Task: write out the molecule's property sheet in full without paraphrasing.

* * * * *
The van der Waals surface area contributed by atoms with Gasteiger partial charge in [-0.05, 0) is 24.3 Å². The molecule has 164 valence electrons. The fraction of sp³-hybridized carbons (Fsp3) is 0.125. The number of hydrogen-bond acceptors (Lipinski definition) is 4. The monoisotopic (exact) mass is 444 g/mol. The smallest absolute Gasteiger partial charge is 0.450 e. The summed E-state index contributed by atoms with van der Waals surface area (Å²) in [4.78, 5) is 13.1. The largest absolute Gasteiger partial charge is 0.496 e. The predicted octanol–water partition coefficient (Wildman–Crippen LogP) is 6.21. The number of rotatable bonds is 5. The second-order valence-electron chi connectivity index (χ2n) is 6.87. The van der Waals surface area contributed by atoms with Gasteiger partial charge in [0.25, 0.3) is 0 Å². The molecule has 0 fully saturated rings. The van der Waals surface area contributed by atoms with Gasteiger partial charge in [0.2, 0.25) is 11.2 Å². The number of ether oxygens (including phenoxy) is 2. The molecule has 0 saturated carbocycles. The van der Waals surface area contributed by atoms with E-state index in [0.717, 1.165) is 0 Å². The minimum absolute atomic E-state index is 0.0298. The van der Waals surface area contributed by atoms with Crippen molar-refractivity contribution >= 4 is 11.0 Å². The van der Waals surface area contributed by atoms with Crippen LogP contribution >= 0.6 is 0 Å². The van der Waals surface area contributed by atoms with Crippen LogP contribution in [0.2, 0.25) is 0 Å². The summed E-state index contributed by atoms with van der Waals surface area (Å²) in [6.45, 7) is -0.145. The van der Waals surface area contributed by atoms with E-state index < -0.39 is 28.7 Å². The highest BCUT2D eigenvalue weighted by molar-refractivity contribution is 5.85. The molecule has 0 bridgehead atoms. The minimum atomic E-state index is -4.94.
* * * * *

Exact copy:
The van der Waals surface area contributed by atoms with Gasteiger partial charge in [-0.05, 0) is 24.3 Å². The molecule has 164 valence electrons. The fraction of sp³-hybridized carbons (Fsp3) is 0.125. The number of hydrogen-bond acceptors (Lipinski definition) is 4. The monoisotopic (exact) mass is 444 g/mol. The smallest absolute Gasteiger partial charge is 0.450 e. The summed E-state index contributed by atoms with van der Waals surface area (Å²) in [4.78, 5) is 13.1. The largest absolute Gasteiger partial charge is 0.496 e. The predicted octanol–water partition coefficient (Wildman–Crippen LogP) is 6.21. The number of rotatable bonds is 5. The second-order valence-electron chi connectivity index (χ2n) is 6.87. The van der Waals surface area contributed by atoms with Gasteiger partial charge in [0.25, 0.3) is 0 Å². The molecule has 0 fully saturated rings. The van der Waals surface area contributed by atoms with Gasteiger partial charge in [0.2, 0.25) is 11.2 Å². The number of ether oxygens (including phenoxy) is 2. The molecule has 0 saturated carbocycles. The van der Waals surface area contributed by atoms with E-state index in [0.717, 1.165) is 0 Å². The minimum absolute atomic E-state index is 0.0298. The van der Waals surface area contributed by atoms with Crippen molar-refractivity contribution >= 4 is 11.0 Å². The van der Waals surface area contributed by atoms with Crippen LogP contribution >= 0.6 is 0 Å². The van der Waals surface area contributed by atoms with Crippen LogP contribution in [0.2, 0.25) is 0 Å². The summed E-state index contributed by atoms with van der Waals surface area (Å²) in [6.45, 7) is -0.145. The van der Waals surface area contributed by atoms with E-state index < -0.39 is 28.7 Å². The highest BCUT2D eigenvalue weighted by molar-refractivity contribution is 5.85. The molecule has 0 bridgehead atoms. The minimum atomic E-state index is -4.94.